Some Financial Villains-to-Be When
the Blame Game Starts
IHT Opinion Page November
By Philip Bowring
Hong Kong: The Nasdaq index
has hit another record. Alana Greenspan is in low-inflation, high-productivity
heaven. The 70th anniversary of the 1929 crash has passed peacefully.
And that Depression-era relic, the Glass-Steagall Act, is finally dead,
opening the way for ever bigger financial combines.
So it is time to ask not
when Wall Street latest house of cards comes tumebling down but who
is going to get the blame when it does.
That a huge issue is looming,
there is no doubt. The politically important, long-spoiled baby boomer
generation will be faced with unpleasant alternatives. If there is a
crash, much of their (never large) personal savings will be wiped out.
If there is not a crash many with defined-contribution pension plans
will find that though they may feel rich the income a million dollars
in S&P 500 stocks is a mere $13,000 a year.
Yields on mutual funds are
negligible after expenses. The assumption that capital values will continue
to grow is just the trap the Japanese fell into.
Glass-Steagall is testimony
to where the politicians of the Depression era sought to place the blame
- on inappropriate links between commercial and investment banking activities.
We can leave aside whether
this really was the root of the problem. Today the commercial banks
account for less than a quarter of financial assets compared with more
than half in 1929. But it seems reasonable to suppose that it takes
an informal coalition of interests, not just investor naivete or central
bank misjudgment to generate a boom of 1929 or 1999 proportions.
In no particular order, here
is a list of some of the potential targets of blame:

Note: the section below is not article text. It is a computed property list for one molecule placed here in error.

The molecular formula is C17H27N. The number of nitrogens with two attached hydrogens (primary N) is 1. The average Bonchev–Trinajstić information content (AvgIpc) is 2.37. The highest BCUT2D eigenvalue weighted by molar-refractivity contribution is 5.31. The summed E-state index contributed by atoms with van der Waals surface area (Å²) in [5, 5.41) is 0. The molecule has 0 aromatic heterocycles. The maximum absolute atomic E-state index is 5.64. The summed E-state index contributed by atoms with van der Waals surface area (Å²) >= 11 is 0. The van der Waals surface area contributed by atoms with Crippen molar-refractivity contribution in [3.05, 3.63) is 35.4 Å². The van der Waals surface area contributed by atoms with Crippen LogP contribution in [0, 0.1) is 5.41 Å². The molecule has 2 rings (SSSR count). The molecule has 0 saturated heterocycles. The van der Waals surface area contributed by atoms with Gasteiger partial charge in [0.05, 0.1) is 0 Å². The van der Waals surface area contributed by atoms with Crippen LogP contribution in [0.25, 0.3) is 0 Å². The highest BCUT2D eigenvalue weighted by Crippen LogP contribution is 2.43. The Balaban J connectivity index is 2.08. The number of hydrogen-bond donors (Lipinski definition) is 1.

* Investment banks and other hugely profitable promoters of stock offerings
based on ludicrously exaggerated estimates of corporate earnings potential
and careful management of news and issue size
* The stockbrokers, mostly owned by the investment banks, who have tailored
their so-called analysis not to the needs of their pirvate and institutional
investor clients but to the primary issue business. Some analysis is
doctored to keep corporate clients of investment banks happy. Much else
is just regurgitation, under the guise of independent research, of news
management by corporate public relations executives.
* A mutual fund industry which claims to be concerned with long-term
investor interests but is run in a way emphasizes short term returns,
and rewards managers accordingly.
* The corporate executives whose stock options induce them to maximize
short- term share price performance and not long term shareholder value
- for example by borrowing money
at 8 percent to buy back shares yielding one percent.
* The banks which have both financed mega mergers and helped households
leverage their stock portfolios.
* Mammoth accounting/consultancy firms whose dwindling number and internal
conflicts of interest make them prone to represent the managements which
appoint them rather than the shareholders and public interests they
are supposed to guard.
* The media, which also have a dwindling number of major players, several
of them linked to telecom and multimedia industries that they assiduously
promote some directly involved in stock trading. Uncritical hyping of
tech stocks is everywhere and the Internet and computer industries are
accorded attention than their contribution to US business warrants.
The list is not exhaustive.
But the links, formal and informal, among the villains-to-be are clear
enough. The only winners will be the lawyers behind the rash of billion-dollar
class action suits sure to hound some of the above.
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